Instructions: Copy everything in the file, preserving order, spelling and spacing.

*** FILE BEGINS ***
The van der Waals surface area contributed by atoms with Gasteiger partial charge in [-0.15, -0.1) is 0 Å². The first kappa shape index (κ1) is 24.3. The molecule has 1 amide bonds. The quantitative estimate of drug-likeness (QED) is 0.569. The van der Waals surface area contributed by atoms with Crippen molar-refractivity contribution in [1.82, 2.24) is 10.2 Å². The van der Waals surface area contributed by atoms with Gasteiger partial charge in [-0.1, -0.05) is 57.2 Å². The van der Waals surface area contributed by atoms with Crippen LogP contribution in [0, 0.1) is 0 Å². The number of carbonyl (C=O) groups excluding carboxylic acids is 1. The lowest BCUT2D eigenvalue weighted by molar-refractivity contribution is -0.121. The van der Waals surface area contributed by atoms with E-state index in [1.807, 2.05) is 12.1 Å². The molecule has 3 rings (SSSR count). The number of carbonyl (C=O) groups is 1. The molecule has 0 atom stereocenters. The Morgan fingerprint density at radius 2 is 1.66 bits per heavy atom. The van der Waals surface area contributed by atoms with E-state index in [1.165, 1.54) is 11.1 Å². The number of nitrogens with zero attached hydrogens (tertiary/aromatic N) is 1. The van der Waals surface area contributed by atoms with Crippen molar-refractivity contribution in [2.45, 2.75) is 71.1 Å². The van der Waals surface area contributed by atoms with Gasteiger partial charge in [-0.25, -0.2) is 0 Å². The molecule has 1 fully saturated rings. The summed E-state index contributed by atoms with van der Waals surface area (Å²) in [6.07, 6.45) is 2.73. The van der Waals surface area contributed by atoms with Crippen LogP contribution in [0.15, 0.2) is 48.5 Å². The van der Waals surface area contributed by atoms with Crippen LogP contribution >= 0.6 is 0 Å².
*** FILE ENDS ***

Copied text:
The van der Waals surface area contributed by atoms with Gasteiger partial charge in [-0.15, -0.1) is 0 Å². The first kappa shape index (κ1) is 24.3. The molecule has 1 amide bonds. The quantitative estimate of drug-likeness (QED) is 0.569. The van der Waals surface area contributed by atoms with Crippen molar-refractivity contribution in [1.82, 2.24) is 10.2 Å². The van der Waals surface area contributed by atoms with Gasteiger partial charge in [-0.1, -0.05) is 57.2 Å². The van der Waals surface area contributed by atoms with Crippen LogP contribution in [0, 0.1) is 0 Å². The number of carbonyl (C=O) groups excluding carboxylic acids is 1. The lowest BCUT2D eigenvalue weighted by molar-refractivity contribution is -0.121. The van der Waals surface area contributed by atoms with E-state index in [1.807, 2.05) is 12.1 Å². The molecule has 3 rings (SSSR count). The number of carbonyl (C=O) groups is 1. The molecule has 0 atom stereocenters. The Morgan fingerprint density at radius 2 is 1.66 bits per heavy atom. The van der Waals surface area contributed by atoms with E-state index in [1.165, 1.54) is 11.1 Å². The number of nitrogens with zero attached hydrogens (tertiary/aromatic N) is 1. The van der Waals surface area contributed by atoms with Crippen molar-refractivity contribution in [2.45, 2.75) is 71.1 Å². The van der Waals surface area contributed by atoms with Gasteiger partial charge in [-0.25, -0.2) is 0 Å². The molecule has 1 fully saturated rings. The summed E-state index contributed by atoms with van der Waals surface area (Å²) in [6.07, 6.45) is 2.73. The van der Waals surface area contributed by atoms with Crippen LogP contribution in [0.15, 0.2) is 48.5 Å². The van der Waals surface area contributed by atoms with Crippen LogP contribution >= 0.6 is 0 Å².